Harvest is kicking off in Norfolk with an early winter barley crop showing a good yield despite near-drought conditions for most of the growing season.
Mike Dennis, farming on the edge of the Brecklands near Swaffham, started cutting his six-row conventional variety Funky today with yields at an estimated 7.5t/ha.
The crop had suffered from very dry weather since it was drilled in the autumn, with virtually no winter rain and then little spring rainfall until late May.
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“We are very happy with the yield after such a severe drought throughout most of the growing season, and it is giving us a good grain sample,” he told Farmers Weekly.
The barley grain was coming off his John Deere combine at 14.2% moisture and will be fed to pigs on the farm’s 300-sow unit producing weaners for fattening.
This year’s harvest start on the Norfolk farm is only one day later than last season’s ultra-early harvest, when some farms in southern England had finished winter barley combining in June.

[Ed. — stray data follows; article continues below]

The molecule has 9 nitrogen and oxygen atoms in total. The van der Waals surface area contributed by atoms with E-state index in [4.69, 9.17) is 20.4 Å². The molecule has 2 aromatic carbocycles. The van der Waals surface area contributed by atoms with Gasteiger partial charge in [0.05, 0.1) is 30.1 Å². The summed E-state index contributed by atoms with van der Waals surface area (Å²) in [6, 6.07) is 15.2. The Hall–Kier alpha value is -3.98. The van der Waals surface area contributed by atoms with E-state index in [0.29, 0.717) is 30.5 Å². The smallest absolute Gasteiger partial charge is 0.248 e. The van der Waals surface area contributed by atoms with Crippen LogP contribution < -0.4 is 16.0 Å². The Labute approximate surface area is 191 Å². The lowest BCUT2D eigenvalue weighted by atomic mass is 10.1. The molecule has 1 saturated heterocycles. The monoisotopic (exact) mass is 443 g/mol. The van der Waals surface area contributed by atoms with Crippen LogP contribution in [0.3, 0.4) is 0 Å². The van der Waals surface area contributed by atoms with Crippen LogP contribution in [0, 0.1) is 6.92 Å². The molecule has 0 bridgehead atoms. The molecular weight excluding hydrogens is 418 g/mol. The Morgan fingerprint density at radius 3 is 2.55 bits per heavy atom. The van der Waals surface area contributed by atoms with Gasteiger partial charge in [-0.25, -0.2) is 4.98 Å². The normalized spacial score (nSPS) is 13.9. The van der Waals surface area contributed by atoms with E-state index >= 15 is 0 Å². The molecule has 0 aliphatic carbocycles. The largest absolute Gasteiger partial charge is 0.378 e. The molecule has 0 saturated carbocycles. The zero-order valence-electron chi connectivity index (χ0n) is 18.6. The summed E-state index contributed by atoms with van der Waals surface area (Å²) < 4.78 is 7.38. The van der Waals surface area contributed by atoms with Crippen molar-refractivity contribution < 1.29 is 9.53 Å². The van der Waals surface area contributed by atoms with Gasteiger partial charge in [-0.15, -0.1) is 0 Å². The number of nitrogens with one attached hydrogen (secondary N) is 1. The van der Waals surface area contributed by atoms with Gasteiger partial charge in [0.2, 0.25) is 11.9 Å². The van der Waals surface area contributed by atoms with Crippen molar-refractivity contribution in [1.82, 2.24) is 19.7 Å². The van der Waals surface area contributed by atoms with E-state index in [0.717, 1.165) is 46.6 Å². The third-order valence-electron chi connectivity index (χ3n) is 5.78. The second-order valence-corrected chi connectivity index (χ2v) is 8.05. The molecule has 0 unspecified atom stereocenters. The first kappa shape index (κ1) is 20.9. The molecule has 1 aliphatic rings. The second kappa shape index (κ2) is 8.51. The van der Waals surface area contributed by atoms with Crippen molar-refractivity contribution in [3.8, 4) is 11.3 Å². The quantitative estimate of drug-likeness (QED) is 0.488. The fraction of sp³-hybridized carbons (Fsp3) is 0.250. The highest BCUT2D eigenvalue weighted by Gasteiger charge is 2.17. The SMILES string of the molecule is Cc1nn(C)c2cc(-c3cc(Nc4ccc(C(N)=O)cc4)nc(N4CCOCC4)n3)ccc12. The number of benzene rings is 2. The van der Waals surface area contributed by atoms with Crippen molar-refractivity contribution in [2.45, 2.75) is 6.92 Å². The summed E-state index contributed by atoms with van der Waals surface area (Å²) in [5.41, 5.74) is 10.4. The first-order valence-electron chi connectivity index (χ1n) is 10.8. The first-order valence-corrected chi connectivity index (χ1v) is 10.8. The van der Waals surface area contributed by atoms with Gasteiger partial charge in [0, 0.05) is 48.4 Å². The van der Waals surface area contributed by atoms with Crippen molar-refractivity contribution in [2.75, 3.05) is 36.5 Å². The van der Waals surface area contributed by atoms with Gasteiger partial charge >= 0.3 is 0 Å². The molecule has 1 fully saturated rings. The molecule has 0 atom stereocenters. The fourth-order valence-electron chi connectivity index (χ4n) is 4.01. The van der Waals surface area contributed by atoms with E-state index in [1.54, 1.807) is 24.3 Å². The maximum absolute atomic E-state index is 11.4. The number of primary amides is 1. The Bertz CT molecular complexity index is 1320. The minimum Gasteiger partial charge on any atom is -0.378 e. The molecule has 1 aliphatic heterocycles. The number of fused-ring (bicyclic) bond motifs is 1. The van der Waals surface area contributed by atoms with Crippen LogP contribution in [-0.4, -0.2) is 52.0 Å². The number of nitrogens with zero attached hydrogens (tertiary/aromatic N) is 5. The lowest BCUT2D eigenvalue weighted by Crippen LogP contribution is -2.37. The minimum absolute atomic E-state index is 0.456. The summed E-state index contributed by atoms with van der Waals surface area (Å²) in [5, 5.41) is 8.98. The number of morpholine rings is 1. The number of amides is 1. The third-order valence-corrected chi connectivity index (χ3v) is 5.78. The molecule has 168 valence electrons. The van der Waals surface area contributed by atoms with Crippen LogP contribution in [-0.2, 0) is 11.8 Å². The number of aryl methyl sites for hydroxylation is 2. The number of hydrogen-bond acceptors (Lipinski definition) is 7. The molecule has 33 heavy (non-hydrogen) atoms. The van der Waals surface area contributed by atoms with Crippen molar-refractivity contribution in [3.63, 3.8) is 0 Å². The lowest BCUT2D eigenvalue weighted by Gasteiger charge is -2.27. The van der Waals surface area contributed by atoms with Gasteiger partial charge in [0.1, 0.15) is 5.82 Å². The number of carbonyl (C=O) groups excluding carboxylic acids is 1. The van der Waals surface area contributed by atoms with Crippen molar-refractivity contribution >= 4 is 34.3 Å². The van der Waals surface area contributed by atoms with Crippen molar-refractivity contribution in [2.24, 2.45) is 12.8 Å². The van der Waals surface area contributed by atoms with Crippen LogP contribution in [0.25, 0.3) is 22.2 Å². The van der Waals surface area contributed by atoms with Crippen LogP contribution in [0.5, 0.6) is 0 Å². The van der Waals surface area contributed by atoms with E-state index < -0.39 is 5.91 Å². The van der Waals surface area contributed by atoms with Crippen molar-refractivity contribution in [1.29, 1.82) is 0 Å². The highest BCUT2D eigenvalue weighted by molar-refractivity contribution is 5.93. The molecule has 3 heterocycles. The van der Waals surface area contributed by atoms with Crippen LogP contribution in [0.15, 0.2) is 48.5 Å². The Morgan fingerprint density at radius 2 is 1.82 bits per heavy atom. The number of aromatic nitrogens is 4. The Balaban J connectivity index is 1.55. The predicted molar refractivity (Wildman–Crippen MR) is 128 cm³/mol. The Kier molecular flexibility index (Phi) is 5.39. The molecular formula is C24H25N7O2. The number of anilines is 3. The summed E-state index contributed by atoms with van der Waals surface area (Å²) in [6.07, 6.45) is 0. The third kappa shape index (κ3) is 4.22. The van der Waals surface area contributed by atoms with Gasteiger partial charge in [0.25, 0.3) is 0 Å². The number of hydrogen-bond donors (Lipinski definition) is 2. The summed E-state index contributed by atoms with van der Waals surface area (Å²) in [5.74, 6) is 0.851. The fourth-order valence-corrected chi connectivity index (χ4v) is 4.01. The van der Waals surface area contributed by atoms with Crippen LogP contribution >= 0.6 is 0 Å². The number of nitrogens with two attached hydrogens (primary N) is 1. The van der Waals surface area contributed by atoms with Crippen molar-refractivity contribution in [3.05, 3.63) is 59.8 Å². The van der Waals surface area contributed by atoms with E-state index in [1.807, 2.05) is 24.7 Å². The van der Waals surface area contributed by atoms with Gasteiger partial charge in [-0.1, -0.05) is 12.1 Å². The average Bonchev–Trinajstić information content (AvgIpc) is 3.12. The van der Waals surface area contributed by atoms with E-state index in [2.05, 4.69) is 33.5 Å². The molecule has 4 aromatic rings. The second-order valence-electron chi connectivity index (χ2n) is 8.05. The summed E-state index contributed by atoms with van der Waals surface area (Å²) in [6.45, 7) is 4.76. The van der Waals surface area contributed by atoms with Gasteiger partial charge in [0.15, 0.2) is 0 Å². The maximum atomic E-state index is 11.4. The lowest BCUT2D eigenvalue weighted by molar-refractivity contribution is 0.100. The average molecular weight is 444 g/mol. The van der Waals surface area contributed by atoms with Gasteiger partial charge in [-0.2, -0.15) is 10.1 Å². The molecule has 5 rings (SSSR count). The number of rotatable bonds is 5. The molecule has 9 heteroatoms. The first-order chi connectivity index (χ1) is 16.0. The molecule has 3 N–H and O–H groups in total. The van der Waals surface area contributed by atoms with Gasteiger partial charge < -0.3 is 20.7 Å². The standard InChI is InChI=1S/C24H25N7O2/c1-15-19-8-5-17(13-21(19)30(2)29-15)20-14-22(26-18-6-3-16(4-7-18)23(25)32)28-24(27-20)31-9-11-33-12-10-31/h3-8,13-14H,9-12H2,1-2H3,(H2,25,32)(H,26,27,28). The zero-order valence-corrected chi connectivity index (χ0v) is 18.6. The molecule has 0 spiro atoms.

Mr Dennis is set to finish his 10ha of winter barley today and tomorrow on his light sandy land and then move on to cut a neighbour’s 14ha of winter barley.
“We know the crop was under stress from the dry weather so we are okay with the yield and it has produced a good straw crop for the pigs which will be baled at the weekend,” he added.
Six-row winter barleys needed to be cut when ready as the crop could “neck” and lose heads if combining was delayed, Mr Dennis said.
He and his family farm 104ha at Kings Row Farm, North Pickenham, growing spring barley, sugar beet and winter wheat as well as running a contracting business.
The late spring rain has helped spring crops on the farm and the sugar beet is looking as well as Mr Dennis can recall in Norfolk.